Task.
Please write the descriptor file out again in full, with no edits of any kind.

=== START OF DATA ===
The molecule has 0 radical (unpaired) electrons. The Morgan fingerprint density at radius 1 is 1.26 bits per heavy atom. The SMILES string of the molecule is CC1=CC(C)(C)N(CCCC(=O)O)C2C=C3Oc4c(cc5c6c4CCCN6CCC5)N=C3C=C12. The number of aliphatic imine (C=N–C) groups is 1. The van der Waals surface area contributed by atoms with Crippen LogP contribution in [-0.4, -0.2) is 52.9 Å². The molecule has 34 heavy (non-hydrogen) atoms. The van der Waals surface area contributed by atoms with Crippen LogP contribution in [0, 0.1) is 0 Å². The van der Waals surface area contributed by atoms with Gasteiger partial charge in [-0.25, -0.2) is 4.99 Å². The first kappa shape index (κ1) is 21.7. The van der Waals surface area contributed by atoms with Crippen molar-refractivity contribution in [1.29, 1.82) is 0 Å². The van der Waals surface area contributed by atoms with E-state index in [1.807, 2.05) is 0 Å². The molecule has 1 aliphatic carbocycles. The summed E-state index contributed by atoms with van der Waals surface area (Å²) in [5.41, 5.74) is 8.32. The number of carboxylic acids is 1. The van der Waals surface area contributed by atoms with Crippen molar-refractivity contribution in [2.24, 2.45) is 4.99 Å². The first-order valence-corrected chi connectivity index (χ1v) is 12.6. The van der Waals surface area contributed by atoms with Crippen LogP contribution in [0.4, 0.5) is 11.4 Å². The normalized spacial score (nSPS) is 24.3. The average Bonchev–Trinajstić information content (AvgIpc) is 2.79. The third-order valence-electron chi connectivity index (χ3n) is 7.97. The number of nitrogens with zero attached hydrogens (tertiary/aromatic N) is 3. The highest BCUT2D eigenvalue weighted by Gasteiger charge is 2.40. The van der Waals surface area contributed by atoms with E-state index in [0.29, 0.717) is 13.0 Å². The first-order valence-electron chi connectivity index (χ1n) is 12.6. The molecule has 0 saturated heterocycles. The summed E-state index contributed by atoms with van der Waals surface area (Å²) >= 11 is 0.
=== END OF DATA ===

The molecule has 0 radical (unpaired) electrons. The Morgan fingerprint density at radius 1 is 1.26 bits per heavy atom. The SMILES string of the molecule is CC1=CC(C)(C)N(CCCC(=O)O)C2C=C3Oc4c(cc5c6c4CCCN6CCC5)N=C3C=C12. The number of aliphatic imine (C=N–C) groups is 1. The van der Waals surface area contributed by atoms with Crippen LogP contribution in [-0.4, -0.2) is 52.9 Å². The molecule has 34 heavy (non-hydrogen) atoms. The van der Waals surface area contributed by atoms with Crippen LogP contribution in [0, 0.1) is 0 Å². The van der Waals surface area contributed by atoms with Gasteiger partial charge in [-0.25, -0.2) is 4.99 Å². The first kappa shape index (κ1) is 21.7. The van der Waals surface area contributed by atoms with Crippen molar-refractivity contribution in [1.29, 1.82) is 0 Å². The van der Waals surface area contributed by atoms with E-state index in [1.807, 2.05) is 0 Å². The molecule has 1 aliphatic carbocycles. The summed E-state index contributed by atoms with van der Waals surface area (Å²) in [5.41, 5.74) is 8.32. The number of carboxylic acids is 1. The van der Waals surface area contributed by atoms with Crippen molar-refractivity contribution in [2.24, 2.45) is 4.99 Å². The first-order valence-corrected chi connectivity index (χ1v) is 12.6. The van der Waals surface area contributed by atoms with Crippen LogP contribution in [0.4, 0.5) is 11.4 Å². The normalized spacial score (nSPS) is 24.3. The average Bonchev–Trinajstić information content (AvgIpc) is 2.79. The third-order valence-electron chi connectivity index (χ3n) is 7.97. The number of nitrogens with zero attached hydrogens (tertiary/aromatic N) is 3. The highest BCUT2D eigenvalue weighted by Gasteiger charge is 2.40. The van der Waals surface area contributed by atoms with E-state index in [0.29, 0.717) is 13.0 Å². The first-order valence-electron chi connectivity index (χ1n) is 12.6. The molecule has 0 saturated heterocycles. The summed E-state index contributed by atoms with van der Waals surface area (Å²) >= 11 is 0.